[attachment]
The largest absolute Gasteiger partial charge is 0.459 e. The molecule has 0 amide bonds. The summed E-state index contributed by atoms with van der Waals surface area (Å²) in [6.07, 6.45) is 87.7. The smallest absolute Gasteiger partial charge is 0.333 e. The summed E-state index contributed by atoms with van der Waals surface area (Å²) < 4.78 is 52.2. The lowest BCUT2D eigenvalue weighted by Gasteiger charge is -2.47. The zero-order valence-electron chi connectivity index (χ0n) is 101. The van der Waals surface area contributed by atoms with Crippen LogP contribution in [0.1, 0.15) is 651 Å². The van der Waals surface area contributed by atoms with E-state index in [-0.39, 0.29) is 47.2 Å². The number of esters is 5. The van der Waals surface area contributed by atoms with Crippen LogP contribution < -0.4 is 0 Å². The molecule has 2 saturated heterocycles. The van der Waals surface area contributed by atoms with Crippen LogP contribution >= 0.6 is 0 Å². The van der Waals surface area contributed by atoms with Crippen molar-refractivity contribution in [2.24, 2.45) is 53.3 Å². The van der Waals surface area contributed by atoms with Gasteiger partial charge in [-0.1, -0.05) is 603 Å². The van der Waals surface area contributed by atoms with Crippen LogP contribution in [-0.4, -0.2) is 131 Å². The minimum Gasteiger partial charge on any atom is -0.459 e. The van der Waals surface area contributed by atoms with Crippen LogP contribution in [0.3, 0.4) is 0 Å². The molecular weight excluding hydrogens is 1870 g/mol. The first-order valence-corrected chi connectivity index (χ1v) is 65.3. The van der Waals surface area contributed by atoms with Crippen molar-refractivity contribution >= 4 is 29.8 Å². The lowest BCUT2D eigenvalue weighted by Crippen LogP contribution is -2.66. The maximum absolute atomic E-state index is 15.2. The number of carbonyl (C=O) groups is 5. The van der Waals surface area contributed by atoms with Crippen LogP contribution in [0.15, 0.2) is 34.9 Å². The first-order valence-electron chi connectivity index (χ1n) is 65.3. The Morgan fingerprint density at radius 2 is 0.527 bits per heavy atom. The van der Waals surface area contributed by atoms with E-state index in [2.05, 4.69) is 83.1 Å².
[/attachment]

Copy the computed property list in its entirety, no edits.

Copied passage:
The largest absolute Gasteiger partial charge is 0.459 e. The molecule has 0 amide bonds. The summed E-state index contributed by atoms with van der Waals surface area (Å²) in [6.07, 6.45) is 87.7. The smallest absolute Gasteiger partial charge is 0.333 e. The summed E-state index contributed by atoms with van der Waals surface area (Å²) < 4.78 is 52.2. The lowest BCUT2D eigenvalue weighted by Gasteiger charge is -2.47. The zero-order valence-electron chi connectivity index (χ0n) is 101. The van der Waals surface area contributed by atoms with Crippen LogP contribution in [0.1, 0.15) is 651 Å². The van der Waals surface area contributed by atoms with E-state index in [-0.39, 0.29) is 47.2 Å². The number of esters is 5. The van der Waals surface area contributed by atoms with Crippen LogP contribution < -0.4 is 0 Å². The molecule has 2 saturated heterocycles. The van der Waals surface area contributed by atoms with Crippen LogP contribution >= 0.6 is 0 Å². The van der Waals surface area contributed by atoms with Crippen molar-refractivity contribution in [2.24, 2.45) is 53.3 Å². The van der Waals surface area contributed by atoms with Gasteiger partial charge in [-0.1, -0.05) is 603 Å². The van der Waals surface area contributed by atoms with Crippen LogP contribution in [-0.4, -0.2) is 131 Å². The minimum Gasteiger partial charge on any atom is -0.459 e. The van der Waals surface area contributed by atoms with Crippen LogP contribution in [0.3, 0.4) is 0 Å². The molecular weight excluding hydrogens is 1870 g/mol. The first-order valence-corrected chi connectivity index (χ1v) is 65.3. The van der Waals surface area contributed by atoms with Crippen molar-refractivity contribution >= 4 is 29.8 Å². The lowest BCUT2D eigenvalue weighted by Crippen LogP contribution is -2.66. The maximum absolute atomic E-state index is 15.2. The number of carbonyl (C=O) groups is 5. The van der Waals surface area contributed by atoms with Crippen LogP contribution in [0.15, 0.2) is 34.9 Å². The first-order valence-electron chi connectivity index (χ1n) is 65.3. The Morgan fingerprint density at radius 2 is 0.527 bits per heavy atom. The van der Waals surface area contributed by atoms with E-state index in [2.05, 4.69) is 83.1 Å².